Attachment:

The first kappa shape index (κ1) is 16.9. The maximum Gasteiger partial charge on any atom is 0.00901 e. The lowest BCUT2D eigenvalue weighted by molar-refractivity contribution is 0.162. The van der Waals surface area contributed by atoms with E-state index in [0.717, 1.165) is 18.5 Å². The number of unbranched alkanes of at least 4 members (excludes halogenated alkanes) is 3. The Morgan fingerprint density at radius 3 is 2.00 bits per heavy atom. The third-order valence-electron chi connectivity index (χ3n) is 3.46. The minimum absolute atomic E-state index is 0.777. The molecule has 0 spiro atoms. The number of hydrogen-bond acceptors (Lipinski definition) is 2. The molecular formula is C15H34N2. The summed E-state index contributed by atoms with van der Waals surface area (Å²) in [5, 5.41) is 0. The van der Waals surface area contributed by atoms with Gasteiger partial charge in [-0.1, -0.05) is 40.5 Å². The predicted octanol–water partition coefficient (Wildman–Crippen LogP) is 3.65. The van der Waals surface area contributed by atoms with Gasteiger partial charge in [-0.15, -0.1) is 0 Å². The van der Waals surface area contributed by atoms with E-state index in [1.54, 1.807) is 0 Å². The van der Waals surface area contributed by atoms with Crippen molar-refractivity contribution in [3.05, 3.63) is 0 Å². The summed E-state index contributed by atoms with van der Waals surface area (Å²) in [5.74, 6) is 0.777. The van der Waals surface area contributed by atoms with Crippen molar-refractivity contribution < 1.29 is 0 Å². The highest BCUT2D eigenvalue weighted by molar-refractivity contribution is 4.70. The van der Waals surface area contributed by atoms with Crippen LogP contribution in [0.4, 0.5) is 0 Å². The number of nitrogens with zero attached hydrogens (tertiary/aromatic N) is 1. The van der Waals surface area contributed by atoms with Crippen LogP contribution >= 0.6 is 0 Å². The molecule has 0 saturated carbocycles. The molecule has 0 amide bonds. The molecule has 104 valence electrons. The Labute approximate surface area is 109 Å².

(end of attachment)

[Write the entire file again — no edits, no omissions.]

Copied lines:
The first kappa shape index (κ1) is 16.9. The maximum Gasteiger partial charge on any atom is 0.00901 e. The lowest BCUT2D eigenvalue weighted by molar-refractivity contribution is 0.162. The van der Waals surface area contributed by atoms with E-state index in [0.717, 1.165) is 18.5 Å². The number of unbranched alkanes of at least 4 members (excludes halogenated alkanes) is 3. The Morgan fingerprint density at radius 3 is 2.00 bits per heavy atom. The third-order valence-electron chi connectivity index (χ3n) is 3.46. The minimum absolute atomic E-state index is 0.777. The molecule has 0 spiro atoms. The number of hydrogen-bond acceptors (Lipinski definition) is 2. The molecular formula is C15H34N2. The summed E-state index contributed by atoms with van der Waals surface area (Å²) in [5, 5.41) is 0. The van der Waals surface area contributed by atoms with Gasteiger partial charge in [-0.1, -0.05) is 40.5 Å². The predicted octanol–water partition coefficient (Wildman–Crippen LogP) is 3.65. The van der Waals surface area contributed by atoms with Gasteiger partial charge in [-0.15, -0.1) is 0 Å². The van der Waals surface area contributed by atoms with E-state index in [1.54, 1.807) is 0 Å². The van der Waals surface area contributed by atoms with Crippen molar-refractivity contribution in [3.05, 3.63) is 0 Å². The summed E-state index contributed by atoms with van der Waals surface area (Å²) in [5.74, 6) is 0.777. The van der Waals surface area contributed by atoms with Crippen molar-refractivity contribution < 1.29 is 0 Å². The highest BCUT2D eigenvalue weighted by molar-refractivity contribution is 4.70. The van der Waals surface area contributed by atoms with Crippen LogP contribution in [0.4, 0.5) is 0 Å². The number of nitrogens with zero attached hydrogens (tertiary/aromatic N) is 1. The van der Waals surface area contributed by atoms with Crippen LogP contribution >= 0.6 is 0 Å². The molecule has 0 saturated carbocycles. The molecule has 0 amide bonds. The molecule has 104 valence electrons. The Labute approximate surface area is 109 Å².